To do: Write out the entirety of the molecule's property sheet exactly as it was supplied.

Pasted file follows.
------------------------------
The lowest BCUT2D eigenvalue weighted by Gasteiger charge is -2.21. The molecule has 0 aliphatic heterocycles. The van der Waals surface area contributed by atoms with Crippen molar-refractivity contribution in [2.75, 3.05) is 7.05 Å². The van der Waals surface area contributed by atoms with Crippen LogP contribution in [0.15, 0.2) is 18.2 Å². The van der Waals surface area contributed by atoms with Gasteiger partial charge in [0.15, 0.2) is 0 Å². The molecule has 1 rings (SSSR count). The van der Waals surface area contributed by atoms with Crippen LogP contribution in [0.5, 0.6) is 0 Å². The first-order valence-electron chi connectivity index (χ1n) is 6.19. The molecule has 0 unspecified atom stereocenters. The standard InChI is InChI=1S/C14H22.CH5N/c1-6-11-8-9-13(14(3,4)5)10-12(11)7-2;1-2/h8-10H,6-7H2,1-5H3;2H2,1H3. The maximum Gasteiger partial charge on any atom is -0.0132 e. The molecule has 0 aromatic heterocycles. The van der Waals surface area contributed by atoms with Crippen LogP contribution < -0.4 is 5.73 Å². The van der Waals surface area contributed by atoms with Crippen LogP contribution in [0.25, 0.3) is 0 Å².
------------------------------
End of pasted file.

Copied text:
The lowest BCUT2D eigenvalue weighted by Gasteiger charge is -2.21. The molecule has 0 aliphatic heterocycles. The van der Waals surface area contributed by atoms with Crippen molar-refractivity contribution in [2.75, 3.05) is 7.05 Å². The van der Waals surface area contributed by atoms with Crippen LogP contribution in [0.15, 0.2) is 18.2 Å². The van der Waals surface area contributed by atoms with Gasteiger partial charge in [0.15, 0.2) is 0 Å². The molecule has 1 rings (SSSR count). The van der Waals surface area contributed by atoms with Crippen LogP contribution in [0.5, 0.6) is 0 Å². The first-order valence-electron chi connectivity index (χ1n) is 6.19. The molecule has 0 unspecified atom stereocenters. The standard InChI is InChI=1S/C14H22.CH5N/c1-6-11-8-9-13(14(3,4)5)10-12(11)7-2;1-2/h8-10H,6-7H2,1-5H3;2H2,1H3. The maximum Gasteiger partial charge on any atom is -0.0132 e. The molecule has 0 aromatic heterocycles. The van der Waals surface area contributed by atoms with Crippen LogP contribution < -0.4 is 5.73 Å². The van der Waals surface area contributed by atoms with Crippen LogP contribution in [0.25, 0.3) is 0 Å².